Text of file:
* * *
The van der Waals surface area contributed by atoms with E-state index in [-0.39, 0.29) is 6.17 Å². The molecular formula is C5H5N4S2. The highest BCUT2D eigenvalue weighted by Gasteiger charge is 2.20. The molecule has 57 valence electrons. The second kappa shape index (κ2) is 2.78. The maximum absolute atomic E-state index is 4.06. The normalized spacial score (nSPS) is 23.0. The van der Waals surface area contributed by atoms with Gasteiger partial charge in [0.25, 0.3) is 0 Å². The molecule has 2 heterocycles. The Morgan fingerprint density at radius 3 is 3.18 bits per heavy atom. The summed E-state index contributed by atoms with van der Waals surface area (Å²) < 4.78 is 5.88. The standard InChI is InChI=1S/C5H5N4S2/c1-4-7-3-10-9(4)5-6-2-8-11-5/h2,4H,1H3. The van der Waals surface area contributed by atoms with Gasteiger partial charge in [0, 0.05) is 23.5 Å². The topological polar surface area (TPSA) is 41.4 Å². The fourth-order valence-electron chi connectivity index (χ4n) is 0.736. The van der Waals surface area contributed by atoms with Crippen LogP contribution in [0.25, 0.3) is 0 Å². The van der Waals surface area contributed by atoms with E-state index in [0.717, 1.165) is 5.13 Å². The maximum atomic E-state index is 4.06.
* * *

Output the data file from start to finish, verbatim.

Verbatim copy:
The van der Waals surface area contributed by atoms with E-state index in [-0.39, 0.29) is 6.17 Å². The molecular formula is C5H5N4S2. The highest BCUT2D eigenvalue weighted by Gasteiger charge is 2.20. The molecule has 57 valence electrons. The second kappa shape index (κ2) is 2.78. The maximum absolute atomic E-state index is 4.06. The normalized spacial score (nSPS) is 23.0. The van der Waals surface area contributed by atoms with Gasteiger partial charge in [0.25, 0.3) is 0 Å². The molecule has 2 heterocycles. The Morgan fingerprint density at radius 3 is 3.18 bits per heavy atom. The summed E-state index contributed by atoms with van der Waals surface area (Å²) < 4.78 is 5.88. The standard InChI is InChI=1S/C5H5N4S2/c1-4-7-3-10-9(4)5-6-2-8-11-5/h2,4H,1H3. The van der Waals surface area contributed by atoms with Gasteiger partial charge in [0, 0.05) is 23.5 Å². The topological polar surface area (TPSA) is 41.4 Å². The fourth-order valence-electron chi connectivity index (χ4n) is 0.736. The van der Waals surface area contributed by atoms with Crippen LogP contribution in [0.25, 0.3) is 0 Å². The van der Waals surface area contributed by atoms with E-state index in [0.717, 1.165) is 5.13 Å². The maximum atomic E-state index is 4.06.